By Jody Bourton
Earth News reporter
English ivy reaches out
English ivy can climb up almost anything, from the trunks of enormous trees to the smooth walls of houses.
Now scientists have found out exactly how the plant does it.
Rather than simply using a glue-like substance to attach itself to vertical surfaces, ivy uses a complex, energy-efficient system to anchor itself onto house fronts, tree bark and rocks.
Details of the discovery are published in the Journal of the Royal Society Interface.
"Formerly it was believed that English ivy just glues itself with its roots onto substrates and that was the whole story," says PhD student Bjorn Melzer who undertook the study as a member of the plant biomechanics group at the University of Freiburg, Freiburg, Germany.
The researchers, from the University of Freiburg and the Karlsruhe Institute for Technology, Germany, used new imaging techniques to analyse the attachment process of English ivy in detail for the first time.
They found the plant uses a more complex system, climbing in multiple phases.
First, the plant makes initial contact with the object it will climb.
This then triggers the second phase, when the plant's roots change shape to fit the surface of the structure they will climb.
The roots alter their arrangement to increase their area of contact with the wall.
Small structures called root hairs grow out from the root, coming into contact with the climbing surface.
The plant then excretes a glue to anchor it to the substrate.
Finally, the tiny root hairs fit into tiny cavities within the climbing surface.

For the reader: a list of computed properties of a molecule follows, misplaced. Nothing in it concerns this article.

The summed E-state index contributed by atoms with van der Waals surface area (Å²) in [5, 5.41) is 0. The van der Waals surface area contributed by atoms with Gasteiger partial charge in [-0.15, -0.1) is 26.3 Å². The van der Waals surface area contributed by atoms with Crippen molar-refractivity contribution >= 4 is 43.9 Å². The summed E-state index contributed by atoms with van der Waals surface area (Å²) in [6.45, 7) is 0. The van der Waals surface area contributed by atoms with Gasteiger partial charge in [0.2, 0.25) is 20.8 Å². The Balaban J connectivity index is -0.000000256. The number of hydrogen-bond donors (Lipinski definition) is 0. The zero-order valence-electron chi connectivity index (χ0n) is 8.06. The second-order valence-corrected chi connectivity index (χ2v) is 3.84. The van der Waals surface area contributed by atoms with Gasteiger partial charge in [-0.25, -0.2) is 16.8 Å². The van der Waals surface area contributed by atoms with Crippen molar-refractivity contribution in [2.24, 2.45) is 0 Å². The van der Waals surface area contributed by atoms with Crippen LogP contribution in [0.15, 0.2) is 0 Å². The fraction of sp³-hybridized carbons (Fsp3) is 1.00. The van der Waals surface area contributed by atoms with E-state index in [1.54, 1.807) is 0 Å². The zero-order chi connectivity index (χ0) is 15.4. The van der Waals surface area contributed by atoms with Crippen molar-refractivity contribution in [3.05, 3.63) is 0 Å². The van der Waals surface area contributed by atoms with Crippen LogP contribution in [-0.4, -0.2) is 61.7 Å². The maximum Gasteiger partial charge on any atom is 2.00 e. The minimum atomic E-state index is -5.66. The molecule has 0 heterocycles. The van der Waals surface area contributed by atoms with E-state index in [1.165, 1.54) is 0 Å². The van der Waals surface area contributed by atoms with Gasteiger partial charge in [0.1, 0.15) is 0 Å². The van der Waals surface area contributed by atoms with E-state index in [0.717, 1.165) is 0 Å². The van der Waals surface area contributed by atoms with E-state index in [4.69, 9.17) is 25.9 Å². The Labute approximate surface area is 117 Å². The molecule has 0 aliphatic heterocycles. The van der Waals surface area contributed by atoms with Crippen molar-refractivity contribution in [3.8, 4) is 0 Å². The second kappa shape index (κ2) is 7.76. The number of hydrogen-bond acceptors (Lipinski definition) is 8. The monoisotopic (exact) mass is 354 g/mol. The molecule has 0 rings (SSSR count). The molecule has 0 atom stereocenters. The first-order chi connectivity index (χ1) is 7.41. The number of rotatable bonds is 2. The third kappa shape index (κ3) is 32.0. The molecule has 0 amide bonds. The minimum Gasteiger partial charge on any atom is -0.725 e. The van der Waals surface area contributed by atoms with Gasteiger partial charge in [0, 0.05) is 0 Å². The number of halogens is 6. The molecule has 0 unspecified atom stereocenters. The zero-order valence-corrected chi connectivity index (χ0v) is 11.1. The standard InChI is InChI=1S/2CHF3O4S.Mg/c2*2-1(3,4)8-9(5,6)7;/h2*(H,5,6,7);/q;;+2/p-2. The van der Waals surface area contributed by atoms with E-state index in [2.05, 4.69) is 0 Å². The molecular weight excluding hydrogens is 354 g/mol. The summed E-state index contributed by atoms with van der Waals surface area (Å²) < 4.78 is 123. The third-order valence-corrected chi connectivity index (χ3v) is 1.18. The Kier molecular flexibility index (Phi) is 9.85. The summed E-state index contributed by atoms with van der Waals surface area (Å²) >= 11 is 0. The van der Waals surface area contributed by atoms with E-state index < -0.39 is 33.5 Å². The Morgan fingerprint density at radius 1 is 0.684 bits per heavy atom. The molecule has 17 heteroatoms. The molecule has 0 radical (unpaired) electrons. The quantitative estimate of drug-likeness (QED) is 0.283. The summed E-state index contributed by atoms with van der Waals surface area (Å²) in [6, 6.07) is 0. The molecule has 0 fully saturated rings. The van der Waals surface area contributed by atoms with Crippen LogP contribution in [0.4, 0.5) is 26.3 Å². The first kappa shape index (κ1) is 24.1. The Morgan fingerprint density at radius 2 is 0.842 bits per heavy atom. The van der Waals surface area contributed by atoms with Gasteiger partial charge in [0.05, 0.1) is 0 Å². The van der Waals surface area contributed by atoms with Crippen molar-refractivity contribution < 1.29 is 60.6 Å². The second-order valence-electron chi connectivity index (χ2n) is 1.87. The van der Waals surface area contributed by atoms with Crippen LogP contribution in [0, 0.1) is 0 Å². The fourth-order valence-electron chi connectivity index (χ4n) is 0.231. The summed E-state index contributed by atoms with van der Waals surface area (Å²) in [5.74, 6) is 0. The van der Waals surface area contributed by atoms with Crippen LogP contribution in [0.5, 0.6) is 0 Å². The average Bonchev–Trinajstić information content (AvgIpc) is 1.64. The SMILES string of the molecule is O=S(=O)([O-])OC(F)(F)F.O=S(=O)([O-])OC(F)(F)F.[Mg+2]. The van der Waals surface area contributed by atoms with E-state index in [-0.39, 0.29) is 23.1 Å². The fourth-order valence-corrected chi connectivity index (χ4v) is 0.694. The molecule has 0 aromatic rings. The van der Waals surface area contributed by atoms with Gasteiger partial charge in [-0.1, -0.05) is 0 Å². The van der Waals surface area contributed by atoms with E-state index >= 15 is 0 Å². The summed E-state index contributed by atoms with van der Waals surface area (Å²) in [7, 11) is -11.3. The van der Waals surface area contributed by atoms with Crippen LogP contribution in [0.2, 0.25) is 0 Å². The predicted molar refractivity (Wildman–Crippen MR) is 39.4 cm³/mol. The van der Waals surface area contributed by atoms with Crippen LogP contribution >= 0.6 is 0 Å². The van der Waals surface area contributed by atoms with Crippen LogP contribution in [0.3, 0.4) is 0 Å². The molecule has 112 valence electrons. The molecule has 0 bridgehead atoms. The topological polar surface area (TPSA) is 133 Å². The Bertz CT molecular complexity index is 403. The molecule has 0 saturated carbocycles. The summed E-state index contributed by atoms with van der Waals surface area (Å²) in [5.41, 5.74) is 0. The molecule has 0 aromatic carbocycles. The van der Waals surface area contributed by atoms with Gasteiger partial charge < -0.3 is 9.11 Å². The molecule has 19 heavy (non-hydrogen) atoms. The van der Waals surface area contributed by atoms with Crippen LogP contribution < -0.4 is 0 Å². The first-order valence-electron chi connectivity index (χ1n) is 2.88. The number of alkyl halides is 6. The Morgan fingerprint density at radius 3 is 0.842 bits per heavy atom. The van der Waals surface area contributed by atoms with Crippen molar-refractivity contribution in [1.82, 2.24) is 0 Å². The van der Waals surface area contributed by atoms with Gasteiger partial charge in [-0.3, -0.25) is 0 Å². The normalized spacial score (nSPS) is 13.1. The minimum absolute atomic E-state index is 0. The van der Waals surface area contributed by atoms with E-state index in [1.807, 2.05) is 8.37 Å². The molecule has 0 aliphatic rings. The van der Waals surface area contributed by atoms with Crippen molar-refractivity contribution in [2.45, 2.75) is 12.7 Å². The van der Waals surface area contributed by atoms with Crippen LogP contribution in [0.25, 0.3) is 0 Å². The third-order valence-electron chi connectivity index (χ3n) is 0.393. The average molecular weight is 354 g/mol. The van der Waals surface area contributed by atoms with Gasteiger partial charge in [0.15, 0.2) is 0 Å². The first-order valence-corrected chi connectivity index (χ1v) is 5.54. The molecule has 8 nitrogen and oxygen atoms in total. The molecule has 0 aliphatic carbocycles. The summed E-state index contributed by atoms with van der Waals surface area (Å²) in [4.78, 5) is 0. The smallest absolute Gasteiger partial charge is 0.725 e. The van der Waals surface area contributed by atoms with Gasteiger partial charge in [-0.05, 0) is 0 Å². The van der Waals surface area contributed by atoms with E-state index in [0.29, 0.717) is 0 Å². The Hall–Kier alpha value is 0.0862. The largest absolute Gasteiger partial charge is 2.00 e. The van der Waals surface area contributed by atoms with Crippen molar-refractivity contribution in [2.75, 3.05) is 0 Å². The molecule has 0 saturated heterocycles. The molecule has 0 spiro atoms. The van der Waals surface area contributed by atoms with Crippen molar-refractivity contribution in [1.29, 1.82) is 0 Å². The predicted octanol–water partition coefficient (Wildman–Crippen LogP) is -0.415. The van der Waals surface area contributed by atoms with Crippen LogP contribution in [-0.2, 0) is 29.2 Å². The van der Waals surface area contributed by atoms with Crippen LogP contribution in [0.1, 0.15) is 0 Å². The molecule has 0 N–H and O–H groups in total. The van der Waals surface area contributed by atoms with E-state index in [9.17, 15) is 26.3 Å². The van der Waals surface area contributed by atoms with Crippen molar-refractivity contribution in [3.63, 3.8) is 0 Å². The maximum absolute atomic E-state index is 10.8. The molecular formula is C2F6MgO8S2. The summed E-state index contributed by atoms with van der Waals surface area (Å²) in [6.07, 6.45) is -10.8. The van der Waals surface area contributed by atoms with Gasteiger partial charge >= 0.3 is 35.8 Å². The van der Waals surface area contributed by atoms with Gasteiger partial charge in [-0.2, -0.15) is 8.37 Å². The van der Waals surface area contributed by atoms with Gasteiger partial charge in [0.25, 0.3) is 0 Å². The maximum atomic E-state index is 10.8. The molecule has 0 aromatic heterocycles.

There, they dry out, scrunching into a spiral-shape that locks the root hair into place.
The ivy's attachment is further strengthened by hook-like structures that grow on the tips of the root hairs.
Diagram of a fresh root hair and drying root hair in climbing surface cavity.
"Because the hairs are fixed on both ends the shortening process pulls the root a bit further towards the climbing surface and fastens the connection," Mr Melzer explains.
"This attachment system also works if the plant is dead," he says.
"Therefore it makes no sense to cut ivy, wait for a while and then pull it off your house front, the plaster will still be ruined."
The team used an environmental scanning electron microscope (ESEM) to observe how live root hairs shortened into a spiral as they dried.
"Our study is the first which had a look at the complete form, structure, and functional relationship of the English ivy attachment process," Mr Melze told the BBC.
"The plant actually uses a quite complex and energy-efficient system to anchor itself."
"There are many more plant attachment systems to understand and there are many more details to be worked out in the plants we are already studying."